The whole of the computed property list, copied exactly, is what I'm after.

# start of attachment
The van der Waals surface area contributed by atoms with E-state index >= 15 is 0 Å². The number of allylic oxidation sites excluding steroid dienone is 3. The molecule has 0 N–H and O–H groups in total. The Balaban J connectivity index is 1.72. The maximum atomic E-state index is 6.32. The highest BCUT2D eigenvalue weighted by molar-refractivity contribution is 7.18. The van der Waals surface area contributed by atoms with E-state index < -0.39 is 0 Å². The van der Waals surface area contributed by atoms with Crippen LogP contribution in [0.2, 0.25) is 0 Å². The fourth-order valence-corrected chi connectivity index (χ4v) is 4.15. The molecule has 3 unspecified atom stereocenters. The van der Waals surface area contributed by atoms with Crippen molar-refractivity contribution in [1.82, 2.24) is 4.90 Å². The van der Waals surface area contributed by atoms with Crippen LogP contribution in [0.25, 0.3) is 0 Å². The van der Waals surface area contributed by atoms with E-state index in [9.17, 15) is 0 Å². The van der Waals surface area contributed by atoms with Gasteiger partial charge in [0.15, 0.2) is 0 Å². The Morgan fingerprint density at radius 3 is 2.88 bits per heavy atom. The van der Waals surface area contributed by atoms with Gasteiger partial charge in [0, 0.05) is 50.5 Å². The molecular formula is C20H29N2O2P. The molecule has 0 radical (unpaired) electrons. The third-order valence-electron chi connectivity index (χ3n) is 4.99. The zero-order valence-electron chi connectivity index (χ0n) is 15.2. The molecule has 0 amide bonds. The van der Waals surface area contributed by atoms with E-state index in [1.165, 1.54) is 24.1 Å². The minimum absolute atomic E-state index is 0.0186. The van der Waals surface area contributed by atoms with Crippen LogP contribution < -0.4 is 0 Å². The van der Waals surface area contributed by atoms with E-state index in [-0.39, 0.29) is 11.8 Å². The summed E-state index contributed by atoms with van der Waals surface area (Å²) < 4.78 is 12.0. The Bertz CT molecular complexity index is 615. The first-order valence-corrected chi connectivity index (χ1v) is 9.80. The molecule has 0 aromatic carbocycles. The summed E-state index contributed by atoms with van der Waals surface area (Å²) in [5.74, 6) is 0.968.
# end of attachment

The van der Waals surface area contributed by atoms with E-state index >= 15 is 0 Å². The number of allylic oxidation sites excluding steroid dienone is 3. The molecule has 0 N–H and O–H groups in total. The Balaban J connectivity index is 1.72. The maximum atomic E-state index is 6.32. The highest BCUT2D eigenvalue weighted by molar-refractivity contribution is 7.18. The van der Waals surface area contributed by atoms with E-state index < -0.39 is 0 Å². The van der Waals surface area contributed by atoms with Crippen LogP contribution in [0.2, 0.25) is 0 Å². The fourth-order valence-corrected chi connectivity index (χ4v) is 4.15. The molecule has 3 unspecified atom stereocenters. The van der Waals surface area contributed by atoms with Crippen molar-refractivity contribution in [1.82, 2.24) is 4.90 Å². The van der Waals surface area contributed by atoms with Crippen LogP contribution in [0.25, 0.3) is 0 Å². The van der Waals surface area contributed by atoms with E-state index in [9.17, 15) is 0 Å². The van der Waals surface area contributed by atoms with Gasteiger partial charge in [0.15, 0.2) is 0 Å². The Morgan fingerprint density at radius 3 is 2.88 bits per heavy atom. The van der Waals surface area contributed by atoms with Gasteiger partial charge in [0, 0.05) is 50.5 Å². The molecular formula is C20H29N2O2P. The molecule has 0 radical (unpaired) electrons. The third-order valence-electron chi connectivity index (χ3n) is 4.99. The zero-order valence-electron chi connectivity index (χ0n) is 15.2. The molecule has 0 amide bonds. The van der Waals surface area contributed by atoms with E-state index in [1.165, 1.54) is 24.1 Å². The minimum absolute atomic E-state index is 0.0186. The van der Waals surface area contributed by atoms with Crippen LogP contribution < -0.4 is 0 Å². The van der Waals surface area contributed by atoms with E-state index in [-0.39, 0.29) is 11.8 Å². The summed E-state index contributed by atoms with van der Waals surface area (Å²) < 4.78 is 12.0. The Bertz CT molecular complexity index is 615. The first-order valence-corrected chi connectivity index (χ1v) is 9.80. The molecule has 0 aromatic carbocycles. The summed E-state index contributed by atoms with van der Waals surface area (Å²) in [5.74, 6) is 0.968.